Skip to main content

Sign up for our newsletter.

Quality journalism. Progressive values. Direct to your inbox.

Dear Common Dreams Readers:
Corporations and billionaires have their own media. Shouldn't we? When you “follow the money” that funds our independent journalism, it all leads back to this: people like you. Our supporters are what allows us to produce journalism in the public interest that is beholden only to people, our planet, and the common good. Please support our Mid-Year Campaign so that we always have a newsroom for the people that is funded by the people. Thank you for your support. --Jon Queally, managing editor

Join the small group of generous readers who donate, keeping Common Dreams free for millions of people each year. Without your help, we won’t survive.

Demonstrators protest Starbucks union-busting

Demonstrators hold signs while protesting in front of a Starbucks location in New York City on April 14, 2022. (Photo: Michael M. Santiago/Getty Images)

'Blatant Act of War': Workers Fight Back as Starbucks Moves to Close Unionized Shop

"This is clearly retaliation for our small grasps at dignity as workers," said one employee at the Ithaca, New York store.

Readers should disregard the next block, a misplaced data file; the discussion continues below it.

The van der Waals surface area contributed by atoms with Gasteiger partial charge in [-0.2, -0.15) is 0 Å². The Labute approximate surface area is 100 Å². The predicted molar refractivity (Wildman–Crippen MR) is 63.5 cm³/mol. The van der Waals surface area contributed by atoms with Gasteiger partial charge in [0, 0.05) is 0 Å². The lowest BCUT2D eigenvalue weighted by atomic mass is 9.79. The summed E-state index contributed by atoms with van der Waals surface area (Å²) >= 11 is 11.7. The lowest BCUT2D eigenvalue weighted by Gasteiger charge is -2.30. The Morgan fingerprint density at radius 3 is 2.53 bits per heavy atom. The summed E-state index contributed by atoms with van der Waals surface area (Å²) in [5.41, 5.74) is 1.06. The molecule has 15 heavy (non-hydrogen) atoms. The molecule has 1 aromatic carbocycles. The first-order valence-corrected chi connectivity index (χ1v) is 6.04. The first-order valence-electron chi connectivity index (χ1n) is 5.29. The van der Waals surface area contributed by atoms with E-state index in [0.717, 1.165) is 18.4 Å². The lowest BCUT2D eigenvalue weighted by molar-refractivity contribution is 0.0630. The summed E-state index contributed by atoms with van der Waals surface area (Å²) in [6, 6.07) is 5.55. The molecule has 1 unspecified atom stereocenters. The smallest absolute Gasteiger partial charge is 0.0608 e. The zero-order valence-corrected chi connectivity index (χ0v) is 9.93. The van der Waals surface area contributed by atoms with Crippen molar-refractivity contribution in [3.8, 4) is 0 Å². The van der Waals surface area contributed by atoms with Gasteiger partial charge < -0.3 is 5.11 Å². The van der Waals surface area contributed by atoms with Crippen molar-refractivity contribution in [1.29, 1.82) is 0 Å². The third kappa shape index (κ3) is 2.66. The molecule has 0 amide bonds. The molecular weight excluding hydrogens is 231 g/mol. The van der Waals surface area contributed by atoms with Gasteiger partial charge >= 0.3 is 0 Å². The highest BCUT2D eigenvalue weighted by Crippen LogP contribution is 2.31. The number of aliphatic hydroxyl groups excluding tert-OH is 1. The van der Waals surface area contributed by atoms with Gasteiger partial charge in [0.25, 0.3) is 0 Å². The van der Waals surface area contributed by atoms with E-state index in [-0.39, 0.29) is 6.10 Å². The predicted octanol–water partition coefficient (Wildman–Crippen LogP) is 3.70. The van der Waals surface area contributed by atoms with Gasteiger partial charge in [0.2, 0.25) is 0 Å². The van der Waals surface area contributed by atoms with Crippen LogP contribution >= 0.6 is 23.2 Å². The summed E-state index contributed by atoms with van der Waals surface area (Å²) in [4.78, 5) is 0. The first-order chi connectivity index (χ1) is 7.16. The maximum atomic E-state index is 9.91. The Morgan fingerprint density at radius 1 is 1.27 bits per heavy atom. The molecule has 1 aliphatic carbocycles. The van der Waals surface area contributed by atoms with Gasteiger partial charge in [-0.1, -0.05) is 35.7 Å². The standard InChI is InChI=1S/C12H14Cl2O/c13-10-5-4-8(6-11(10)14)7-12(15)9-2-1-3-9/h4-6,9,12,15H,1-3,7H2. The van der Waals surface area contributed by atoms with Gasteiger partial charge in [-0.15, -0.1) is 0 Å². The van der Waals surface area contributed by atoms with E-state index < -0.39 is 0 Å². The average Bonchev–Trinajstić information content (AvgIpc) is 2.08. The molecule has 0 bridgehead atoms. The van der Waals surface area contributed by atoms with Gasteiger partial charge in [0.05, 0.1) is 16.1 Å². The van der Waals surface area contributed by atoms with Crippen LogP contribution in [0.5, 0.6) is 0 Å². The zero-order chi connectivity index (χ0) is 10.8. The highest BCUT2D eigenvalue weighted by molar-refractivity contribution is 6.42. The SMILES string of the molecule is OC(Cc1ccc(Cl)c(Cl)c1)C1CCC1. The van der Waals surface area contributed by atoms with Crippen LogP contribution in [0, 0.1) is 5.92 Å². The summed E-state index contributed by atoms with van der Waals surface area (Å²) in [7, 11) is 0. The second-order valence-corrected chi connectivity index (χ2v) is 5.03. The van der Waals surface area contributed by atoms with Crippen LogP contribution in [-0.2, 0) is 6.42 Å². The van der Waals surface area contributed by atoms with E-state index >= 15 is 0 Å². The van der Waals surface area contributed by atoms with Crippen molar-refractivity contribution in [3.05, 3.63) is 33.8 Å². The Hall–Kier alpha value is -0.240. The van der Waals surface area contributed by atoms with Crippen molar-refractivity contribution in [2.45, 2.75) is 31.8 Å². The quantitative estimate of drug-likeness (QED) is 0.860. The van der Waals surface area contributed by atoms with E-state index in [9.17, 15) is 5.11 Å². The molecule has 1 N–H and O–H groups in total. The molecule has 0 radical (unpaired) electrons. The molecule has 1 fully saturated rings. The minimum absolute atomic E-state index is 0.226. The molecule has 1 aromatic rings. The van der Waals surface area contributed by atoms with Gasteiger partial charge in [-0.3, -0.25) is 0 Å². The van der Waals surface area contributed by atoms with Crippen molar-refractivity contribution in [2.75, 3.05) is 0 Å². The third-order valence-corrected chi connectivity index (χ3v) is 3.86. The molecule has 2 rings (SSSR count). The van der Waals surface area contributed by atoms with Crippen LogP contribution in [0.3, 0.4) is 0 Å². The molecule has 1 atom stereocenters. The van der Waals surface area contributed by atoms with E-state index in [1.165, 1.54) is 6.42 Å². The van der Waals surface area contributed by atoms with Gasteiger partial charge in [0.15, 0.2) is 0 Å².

Jake Johnson

Starbucks workers are accusing company management of illegally retaliating against labor organizing by moving to shut down an Ithaca, New York shop that voted to unionize in April.

Workers United, an SEIU affiliate representing Starbucks workers, filed a complaint Friday urging the National Labor Relations Board (NLRB) to pursue a court injunction to prevent the store closure, which is not the first time Starbucks has halted operations at a shop engaged in union activity.

"Our 100+ union stores are proof positive that there is an army of partners that won't let Starbucks bully us."

"It is a clear attempt to scare workers across the country by retaliating against its own employees," the Workers United bargaining committee argued in the filing, submitted days ahead of the shop's set closure date of June 10.

Gary Bonadonna Jr., executive vice president of Workers United, called the planned store closure a "blatant act of war" against Starbucks workers.

"We have their backs," he added.

Starbucks' move came after workers at the College Ave. shop went on strike in mid-April, alleging unsafe working conditions stemming from an "overflowing grease trap."

In an email to Workers United obtained and published Sunday by the progressive outlet More Perfect Union, Alan Model—an attorney with Littler Mendelson, the notorious law firm that Starbucks has brought on to assist its union-busting campaign—cited the grease trap as one of the reasons for the impending store closure.

"Trying to operate in that store is certainly not providing the level of partner experience you deserve or the level of costumer experience our customers expect," Model wrote. "We'd like to engage in bargaining with Workers United as soon as possible to discuss the impact of the store's closing on its partners."